Cooking could be gaming's next gold rush

Video gaming is starving for a truly great cooking game. Think of everyone you know (think of everyone they know) and chances are they've at least heard of Top Chef, Chopped, or another cooking show bubbling through the networks. And yet, when you think of the term 'cooking game' what springs to mind? My guess: Cooking Mama's smiling face, and a lot of sadness. And while Cooking Mama has enjoyed some success, it's still far from the prestige a culinary game could achieve in this age of cooking competition fandom.

The absence of such a game has spawned some spirited competition among game developers to fill the vacuum left in the cooking genre. Two frontrunners are Battle Chef Brigade and Cook, Serve, Delicious! 2!!, both scheduled for a 2016 release. It's a classic cooking matchup of fusion vs. tradition. Battle Chef melds several gaming styles into something uniquely different, while CSD2 masterfully executes on the classic cooking game style with some smart additions. But unlike other culinary competitions, this matchup could easily have more than one winner.

Billed as fantasy Iron Chef, Battle Chef Brigade is a cooking competition where you juggle monster slaying in an enchanted wood and cooking their tasty remains for the judges. But what sets BCB apart is how the cooking is entirely improvisational. The judges never ask for a magical Ceasar salad or some fantasy lasagna. Instead, you decide the best way to prepare the ingredients you've collected. To help you make these choices in a game where you can't taste or smell the screen, the BCB team had to go abstract with the art of cooking.

"We started off by trying to simulate real cooking," said Tom Eastman, lead developer on Battle Chef Brigade, "and that was a horrible mistake." As Tom explained, trying to make a simple pie would sometimes result in a surprise pizza if you screwed up one step in its woefully complex baking process. That idea got nixed for a more streamlined approach: a match-three puzzler. Don't roll your eyes; this is not Cooking Crush Saga!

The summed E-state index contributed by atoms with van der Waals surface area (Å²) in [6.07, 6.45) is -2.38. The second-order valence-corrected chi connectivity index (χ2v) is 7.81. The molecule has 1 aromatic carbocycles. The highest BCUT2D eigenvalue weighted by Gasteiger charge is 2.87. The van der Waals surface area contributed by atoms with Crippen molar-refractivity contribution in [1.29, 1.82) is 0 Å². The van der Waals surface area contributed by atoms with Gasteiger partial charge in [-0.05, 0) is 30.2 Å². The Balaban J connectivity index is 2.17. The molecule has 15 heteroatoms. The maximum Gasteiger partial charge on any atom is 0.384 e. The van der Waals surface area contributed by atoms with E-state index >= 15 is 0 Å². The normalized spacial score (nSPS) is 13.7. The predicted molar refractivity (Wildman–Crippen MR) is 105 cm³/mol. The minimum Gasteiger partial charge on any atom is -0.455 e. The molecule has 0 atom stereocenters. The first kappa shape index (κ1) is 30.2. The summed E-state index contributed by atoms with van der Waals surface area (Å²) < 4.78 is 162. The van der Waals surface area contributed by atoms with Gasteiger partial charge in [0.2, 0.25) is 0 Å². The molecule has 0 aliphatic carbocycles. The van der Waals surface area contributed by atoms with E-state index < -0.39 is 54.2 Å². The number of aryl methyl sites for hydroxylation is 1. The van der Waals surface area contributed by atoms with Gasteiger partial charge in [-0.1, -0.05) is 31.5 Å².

Instead, each saucepan or skillet you choose is a mini grid, and the ingredients you place inside are the colored gems. Matching gems represents stirring or sauteing the ingredients, while the color of the gems indicates how sour or spicy the final dish will be. After playing a few rounds, I can say this system works surprisingly well. Since there are colored gems assigned to each ingredient, I was able to easily tell whether squid fin would pair well with plant bug stomach. "[BCB] is a puzzle that asks 'How can I best use these ingredients to improvise a dish?'" added Tom. "It's the difference between a cooking game and a chef game; between being told what to do and improving. You're performing something you want to make."